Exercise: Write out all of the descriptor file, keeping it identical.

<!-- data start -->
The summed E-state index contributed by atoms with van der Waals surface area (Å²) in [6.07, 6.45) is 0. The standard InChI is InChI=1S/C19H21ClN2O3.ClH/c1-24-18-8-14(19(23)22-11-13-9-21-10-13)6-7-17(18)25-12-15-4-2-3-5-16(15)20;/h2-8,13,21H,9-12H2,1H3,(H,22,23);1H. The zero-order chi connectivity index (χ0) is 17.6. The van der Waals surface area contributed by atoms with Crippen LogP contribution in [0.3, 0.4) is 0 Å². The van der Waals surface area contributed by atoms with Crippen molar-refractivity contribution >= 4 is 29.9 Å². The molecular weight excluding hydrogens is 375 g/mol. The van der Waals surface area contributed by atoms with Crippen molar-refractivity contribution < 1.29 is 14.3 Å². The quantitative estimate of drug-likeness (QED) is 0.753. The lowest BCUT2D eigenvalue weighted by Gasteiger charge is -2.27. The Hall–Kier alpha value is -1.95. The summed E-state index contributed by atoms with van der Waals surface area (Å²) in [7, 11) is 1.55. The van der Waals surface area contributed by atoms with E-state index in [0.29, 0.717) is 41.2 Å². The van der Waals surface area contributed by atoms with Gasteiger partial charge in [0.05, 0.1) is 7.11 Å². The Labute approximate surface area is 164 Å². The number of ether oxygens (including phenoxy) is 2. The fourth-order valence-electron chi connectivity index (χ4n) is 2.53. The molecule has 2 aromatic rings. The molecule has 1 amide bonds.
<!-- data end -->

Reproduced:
The summed E-state index contributed by atoms with van der Waals surface area (Å²) in [6.07, 6.45) is 0. The standard InChI is InChI=1S/C19H21ClN2O3.ClH/c1-24-18-8-14(19(23)22-11-13-9-21-10-13)6-7-17(18)25-12-15-4-2-3-5-16(15)20;/h2-8,13,21H,9-12H2,1H3,(H,22,23);1H. The zero-order chi connectivity index (χ0) is 17.6. The van der Waals surface area contributed by atoms with Crippen LogP contribution in [0.3, 0.4) is 0 Å². The van der Waals surface area contributed by atoms with Crippen molar-refractivity contribution >= 4 is 29.9 Å². The molecular weight excluding hydrogens is 375 g/mol. The van der Waals surface area contributed by atoms with Crippen molar-refractivity contribution < 1.29 is 14.3 Å². The quantitative estimate of drug-likeness (QED) is 0.753. The lowest BCUT2D eigenvalue weighted by Gasteiger charge is -2.27. The Hall–Kier alpha value is -1.95. The summed E-state index contributed by atoms with van der Waals surface area (Å²) in [7, 11) is 1.55. The van der Waals surface area contributed by atoms with E-state index in [0.29, 0.717) is 41.2 Å². The van der Waals surface area contributed by atoms with Gasteiger partial charge in [0.05, 0.1) is 7.11 Å². The Labute approximate surface area is 164 Å². The number of ether oxygens (including phenoxy) is 2. The fourth-order valence-electron chi connectivity index (χ4n) is 2.53. The molecule has 2 aromatic rings. The molecule has 1 amide bonds.